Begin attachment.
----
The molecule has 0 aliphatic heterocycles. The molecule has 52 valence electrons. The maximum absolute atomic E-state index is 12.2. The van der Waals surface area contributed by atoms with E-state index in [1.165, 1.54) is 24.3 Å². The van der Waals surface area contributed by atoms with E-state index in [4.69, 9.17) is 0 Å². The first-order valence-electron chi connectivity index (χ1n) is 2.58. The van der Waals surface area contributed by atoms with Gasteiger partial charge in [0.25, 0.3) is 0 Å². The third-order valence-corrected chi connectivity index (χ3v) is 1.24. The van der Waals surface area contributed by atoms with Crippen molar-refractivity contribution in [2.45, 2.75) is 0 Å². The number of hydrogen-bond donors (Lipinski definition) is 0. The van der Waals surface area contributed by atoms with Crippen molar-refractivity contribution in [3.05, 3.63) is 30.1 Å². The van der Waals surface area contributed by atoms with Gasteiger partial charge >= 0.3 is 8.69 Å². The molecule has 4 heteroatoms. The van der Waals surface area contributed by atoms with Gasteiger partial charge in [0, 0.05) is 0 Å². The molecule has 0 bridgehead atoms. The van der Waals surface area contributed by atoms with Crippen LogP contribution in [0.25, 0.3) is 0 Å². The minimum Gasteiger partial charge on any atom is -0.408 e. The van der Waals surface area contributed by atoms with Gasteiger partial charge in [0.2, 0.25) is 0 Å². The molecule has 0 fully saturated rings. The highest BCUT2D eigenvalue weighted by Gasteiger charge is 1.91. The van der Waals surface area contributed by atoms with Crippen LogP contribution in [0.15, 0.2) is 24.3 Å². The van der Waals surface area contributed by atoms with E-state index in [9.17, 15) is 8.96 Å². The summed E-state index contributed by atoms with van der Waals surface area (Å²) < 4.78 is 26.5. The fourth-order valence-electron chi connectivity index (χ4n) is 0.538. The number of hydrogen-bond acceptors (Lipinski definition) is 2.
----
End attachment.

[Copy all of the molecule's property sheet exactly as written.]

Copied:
The molecule has 0 aliphatic heterocycles. The molecule has 52 valence electrons. The maximum absolute atomic E-state index is 12.2. The van der Waals surface area contributed by atoms with E-state index in [1.165, 1.54) is 24.3 Å². The van der Waals surface area contributed by atoms with E-state index in [4.69, 9.17) is 0 Å². The first-order valence-electron chi connectivity index (χ1n) is 2.58. The van der Waals surface area contributed by atoms with Gasteiger partial charge in [0.25, 0.3) is 0 Å². The third-order valence-corrected chi connectivity index (χ3v) is 1.24. The van der Waals surface area contributed by atoms with Crippen molar-refractivity contribution in [2.45, 2.75) is 0 Å². The number of hydrogen-bond donors (Lipinski definition) is 0. The van der Waals surface area contributed by atoms with Crippen molar-refractivity contribution in [3.05, 3.63) is 30.1 Å². The van der Waals surface area contributed by atoms with Gasteiger partial charge >= 0.3 is 8.69 Å². The molecule has 4 heteroatoms. The van der Waals surface area contributed by atoms with Gasteiger partial charge in [0, 0.05) is 0 Å². The molecule has 0 bridgehead atoms. The van der Waals surface area contributed by atoms with Crippen LogP contribution in [0.25, 0.3) is 0 Å². The minimum Gasteiger partial charge on any atom is -0.408 e. The van der Waals surface area contributed by atoms with Gasteiger partial charge in [0.2, 0.25) is 0 Å². The molecule has 0 fully saturated rings. The highest BCUT2D eigenvalue weighted by Gasteiger charge is 1.91. The van der Waals surface area contributed by atoms with Crippen LogP contribution in [0.15, 0.2) is 24.3 Å². The van der Waals surface area contributed by atoms with E-state index in [9.17, 15) is 8.96 Å². The summed E-state index contributed by atoms with van der Waals surface area (Å²) < 4.78 is 26.5. The fourth-order valence-electron chi connectivity index (χ4n) is 0.538. The number of hydrogen-bond acceptors (Lipinski definition) is 2.